Graham wants Obama to withdraw Hagel nomination

In the statement, however, Graham does not say that he would filibuster Hagel’s nomination, which is likely the only way that Republicans could stop Hagel’s confirmation at this point.

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Even if Hagel is filibustered in an unprecedented move, there may be enough votes to break the filibuster. Two Republicans have said they will support Hagel, and Sen. John McCain (R-Ariz.) said Monday he was opposed to a filibuster, according to media reports, though he said he was still undecided on the nomination.

It appears highly unlikely that the Obama administration would change directions at this point with Hagel, as no Democratic opposition has formed against him and the party enjoys a 55-45 majority in the Senate.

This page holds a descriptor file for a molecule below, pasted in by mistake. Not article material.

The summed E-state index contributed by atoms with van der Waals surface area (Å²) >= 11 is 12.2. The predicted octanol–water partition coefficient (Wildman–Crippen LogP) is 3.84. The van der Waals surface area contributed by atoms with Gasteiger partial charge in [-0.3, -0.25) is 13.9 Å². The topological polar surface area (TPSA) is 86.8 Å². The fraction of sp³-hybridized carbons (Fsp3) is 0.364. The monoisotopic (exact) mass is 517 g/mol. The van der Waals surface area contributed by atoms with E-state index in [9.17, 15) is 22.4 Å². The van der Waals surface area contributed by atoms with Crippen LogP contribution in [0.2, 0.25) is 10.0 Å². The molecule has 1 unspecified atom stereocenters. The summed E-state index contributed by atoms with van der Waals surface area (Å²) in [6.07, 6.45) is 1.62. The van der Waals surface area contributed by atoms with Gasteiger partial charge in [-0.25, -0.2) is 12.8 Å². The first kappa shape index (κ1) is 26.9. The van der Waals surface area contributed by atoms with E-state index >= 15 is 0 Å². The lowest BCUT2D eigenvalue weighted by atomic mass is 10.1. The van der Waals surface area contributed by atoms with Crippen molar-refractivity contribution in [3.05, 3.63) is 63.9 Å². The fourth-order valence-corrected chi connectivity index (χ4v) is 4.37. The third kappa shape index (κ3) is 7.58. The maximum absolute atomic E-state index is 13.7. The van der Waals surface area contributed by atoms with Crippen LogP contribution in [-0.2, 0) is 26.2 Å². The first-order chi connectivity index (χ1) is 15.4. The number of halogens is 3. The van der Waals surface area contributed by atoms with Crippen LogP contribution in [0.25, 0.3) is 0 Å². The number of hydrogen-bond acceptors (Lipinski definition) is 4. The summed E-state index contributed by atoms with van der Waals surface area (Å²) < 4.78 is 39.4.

Graham, McCain and other Republicans already have mounted a campaign that helped scuttle one potential national security nomination for the president’s second term: U.S. Ambassador to the United Nations Susan Rice.

Senate Minority Leader Mitch McConnell (R-Ky.) said this weekend that it was not yet clear whether Hagel’s confirmation would require 51 votes or 60, the number needed to break a filibuster.